Study shows extreme heat and precipitation are increasing salmonella infections
Extreme heat and precipitation events, which are expected to increase in frequency and intensity due to climate change, are associated with increased risk of salmonella infections, according to a study led by researchers from the University of Maryland School of Public Health. The study is the first to provide empirical evidence that salmonella infections related to extreme weather events are disproportionately impacting those living in the coastal areas of Maryland.
"We found that extremely hot days and periods of extreme rainfall are contributing to salmonella infections in Maryland, with the most dramatic impacts being seen in the coastal communities," said Dr. Amir Sapkota, associate professor at the Maryland Institute for Applied Environmental Health (MIAEH). "As we prepare for the future, we need to take this differential burden into account."
Salmonella, a group of food- and waterborne bacteria, is commonly found in raw poultry, eggs, beef, and unwashed produce. Salmonella causes an estimated 1.2 million cases of acute gastroenteritis (aka "stomach flu," with symptoms including diarrhea, fever, vomiting and abdominal cramps) in the United States each year. In Maryland, more than 9,500 cases of Salmonella infections (confirmed by cultures) were reported to the health department between 2002 and 2012. Past studies have suggested a connection between weather (temperature and rainfall) and salmonella infections, also known as salmonellosis.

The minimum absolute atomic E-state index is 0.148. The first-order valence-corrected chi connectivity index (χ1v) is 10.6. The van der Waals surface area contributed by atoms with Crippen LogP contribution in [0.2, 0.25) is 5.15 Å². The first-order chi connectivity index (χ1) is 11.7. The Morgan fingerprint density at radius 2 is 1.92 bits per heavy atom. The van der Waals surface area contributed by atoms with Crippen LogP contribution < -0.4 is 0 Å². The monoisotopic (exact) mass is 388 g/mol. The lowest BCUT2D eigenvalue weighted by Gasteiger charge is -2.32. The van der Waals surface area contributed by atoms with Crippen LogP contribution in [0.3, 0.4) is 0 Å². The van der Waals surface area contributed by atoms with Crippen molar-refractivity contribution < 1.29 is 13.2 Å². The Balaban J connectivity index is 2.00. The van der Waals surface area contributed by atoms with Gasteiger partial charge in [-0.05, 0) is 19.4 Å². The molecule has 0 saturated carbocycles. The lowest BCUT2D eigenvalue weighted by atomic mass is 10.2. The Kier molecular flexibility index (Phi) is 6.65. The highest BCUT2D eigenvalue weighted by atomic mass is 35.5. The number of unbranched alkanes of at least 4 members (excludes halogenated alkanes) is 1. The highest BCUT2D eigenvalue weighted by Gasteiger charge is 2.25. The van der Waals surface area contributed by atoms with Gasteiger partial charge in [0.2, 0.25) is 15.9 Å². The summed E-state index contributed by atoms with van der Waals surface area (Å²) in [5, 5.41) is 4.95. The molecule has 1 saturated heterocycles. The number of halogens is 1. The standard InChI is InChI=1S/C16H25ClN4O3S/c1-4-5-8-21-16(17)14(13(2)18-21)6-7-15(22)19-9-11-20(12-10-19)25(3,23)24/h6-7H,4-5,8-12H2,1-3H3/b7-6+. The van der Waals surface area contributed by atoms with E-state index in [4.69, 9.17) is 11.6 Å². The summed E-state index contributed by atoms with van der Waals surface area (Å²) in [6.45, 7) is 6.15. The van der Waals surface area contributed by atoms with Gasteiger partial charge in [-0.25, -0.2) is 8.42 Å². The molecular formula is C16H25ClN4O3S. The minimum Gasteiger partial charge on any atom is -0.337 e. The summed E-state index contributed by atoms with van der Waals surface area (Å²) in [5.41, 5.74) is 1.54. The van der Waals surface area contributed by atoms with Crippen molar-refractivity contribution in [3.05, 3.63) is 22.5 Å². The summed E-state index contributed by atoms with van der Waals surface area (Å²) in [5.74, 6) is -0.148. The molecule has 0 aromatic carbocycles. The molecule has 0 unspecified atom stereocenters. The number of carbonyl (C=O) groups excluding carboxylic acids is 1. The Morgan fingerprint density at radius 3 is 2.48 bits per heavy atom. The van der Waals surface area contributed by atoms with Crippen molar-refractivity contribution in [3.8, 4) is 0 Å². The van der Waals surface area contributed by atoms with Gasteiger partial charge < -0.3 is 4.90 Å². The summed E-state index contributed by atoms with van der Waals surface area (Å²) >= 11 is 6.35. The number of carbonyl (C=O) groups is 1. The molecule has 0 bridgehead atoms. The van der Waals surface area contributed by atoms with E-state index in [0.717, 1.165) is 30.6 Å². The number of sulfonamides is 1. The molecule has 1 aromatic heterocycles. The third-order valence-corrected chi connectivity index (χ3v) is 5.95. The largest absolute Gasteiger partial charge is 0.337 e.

This new study identified extreme heat and precipitation events during 2002-2012 and linked them with the salmonella infections data from the health department. The extreme events were identified using ~30 years of weather data (from 1960-1989) as the baseline. The research team, which included environmental epidemiologists, microbiologists, earth system scientists and officials from the Maryland Department of Health and Mental Hygiene (DHMH), observed that a one-unit increase in extreme heat and precipitation was associated with 4.1 percent and 5.6 percent increases in the risk of salmonellosis, respectively. The observed risk was considerably higher in coastal areas compared to non-coastal areas of Maryland: 5.1 percent versus 1.5 percent for extreme heat events, and 7.1 percent versus 3.6 percent for extreme precipitation events.
Published in the interdisciplinary journal Environment International, the study highlights the need to engage public health practitioners and policy makers to prepare for and respond to climate change-associated adverse health effects at local, state, and national levels.